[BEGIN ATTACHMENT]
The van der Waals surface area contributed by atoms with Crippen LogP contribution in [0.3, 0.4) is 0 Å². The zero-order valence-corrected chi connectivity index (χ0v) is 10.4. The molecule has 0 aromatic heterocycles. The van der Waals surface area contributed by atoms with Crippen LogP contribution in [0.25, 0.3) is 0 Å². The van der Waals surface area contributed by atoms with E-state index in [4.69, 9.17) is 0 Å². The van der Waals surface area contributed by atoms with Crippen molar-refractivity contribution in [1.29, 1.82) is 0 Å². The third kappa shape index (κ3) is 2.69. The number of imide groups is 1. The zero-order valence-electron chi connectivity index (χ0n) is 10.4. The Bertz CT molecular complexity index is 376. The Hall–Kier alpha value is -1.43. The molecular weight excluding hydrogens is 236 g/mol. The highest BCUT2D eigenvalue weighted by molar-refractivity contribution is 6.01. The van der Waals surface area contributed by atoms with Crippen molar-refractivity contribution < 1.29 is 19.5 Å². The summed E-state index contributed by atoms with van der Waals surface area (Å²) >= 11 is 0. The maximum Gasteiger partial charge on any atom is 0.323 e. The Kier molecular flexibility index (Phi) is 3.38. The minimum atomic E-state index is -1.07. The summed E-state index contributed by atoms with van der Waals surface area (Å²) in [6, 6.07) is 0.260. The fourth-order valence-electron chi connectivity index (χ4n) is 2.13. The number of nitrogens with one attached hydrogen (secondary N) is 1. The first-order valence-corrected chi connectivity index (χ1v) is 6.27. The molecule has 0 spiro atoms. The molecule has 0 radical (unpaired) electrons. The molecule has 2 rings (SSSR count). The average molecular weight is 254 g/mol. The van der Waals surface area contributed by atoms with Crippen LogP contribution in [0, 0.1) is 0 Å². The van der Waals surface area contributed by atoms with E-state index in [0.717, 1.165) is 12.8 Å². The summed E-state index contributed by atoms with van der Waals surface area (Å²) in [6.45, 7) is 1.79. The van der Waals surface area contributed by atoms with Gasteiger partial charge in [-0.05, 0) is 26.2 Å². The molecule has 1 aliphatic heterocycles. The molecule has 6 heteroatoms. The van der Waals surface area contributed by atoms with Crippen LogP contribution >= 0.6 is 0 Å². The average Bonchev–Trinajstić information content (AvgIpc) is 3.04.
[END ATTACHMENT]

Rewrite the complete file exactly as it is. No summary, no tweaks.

The van der Waals surface area contributed by atoms with Crippen LogP contribution in [0.3, 0.4) is 0 Å². The zero-order valence-corrected chi connectivity index (χ0v) is 10.4. The molecule has 0 aromatic heterocycles. The van der Waals surface area contributed by atoms with Crippen LogP contribution in [0.25, 0.3) is 0 Å². The van der Waals surface area contributed by atoms with E-state index in [4.69, 9.17) is 0 Å². The van der Waals surface area contributed by atoms with Crippen molar-refractivity contribution in [1.29, 1.82) is 0 Å². The third kappa shape index (κ3) is 2.69. The number of imide groups is 1. The zero-order valence-electron chi connectivity index (χ0n) is 10.4. The Bertz CT molecular complexity index is 376. The Hall–Kier alpha value is -1.43. The molecular weight excluding hydrogens is 236 g/mol. The highest BCUT2D eigenvalue weighted by molar-refractivity contribution is 6.01. The van der Waals surface area contributed by atoms with Crippen molar-refractivity contribution < 1.29 is 19.5 Å². The summed E-state index contributed by atoms with van der Waals surface area (Å²) >= 11 is 0. The maximum Gasteiger partial charge on any atom is 0.323 e. The Kier molecular flexibility index (Phi) is 3.38. The minimum atomic E-state index is -1.07. The summed E-state index contributed by atoms with van der Waals surface area (Å²) in [6, 6.07) is 0.260. The fourth-order valence-electron chi connectivity index (χ4n) is 2.13. The number of nitrogens with one attached hydrogen (secondary N) is 1. The first-order valence-corrected chi connectivity index (χ1v) is 6.27. The molecule has 0 spiro atoms. The molecule has 0 radical (unpaired) electrons. The molecule has 2 rings (SSSR count). The average molecular weight is 254 g/mol. The van der Waals surface area contributed by atoms with Crippen LogP contribution in [0, 0.1) is 0 Å². The van der Waals surface area contributed by atoms with E-state index in [0.717, 1.165) is 12.8 Å². The summed E-state index contributed by atoms with van der Waals surface area (Å²) in [6.45, 7) is 1.79. The van der Waals surface area contributed by atoms with Gasteiger partial charge in [-0.05, 0) is 26.2 Å². The molecule has 1 aliphatic heterocycles. The molecule has 6 heteroatoms. The van der Waals surface area contributed by atoms with Crippen LogP contribution >= 0.6 is 0 Å². The average Bonchev–Trinajstić information content (AvgIpc) is 3.04.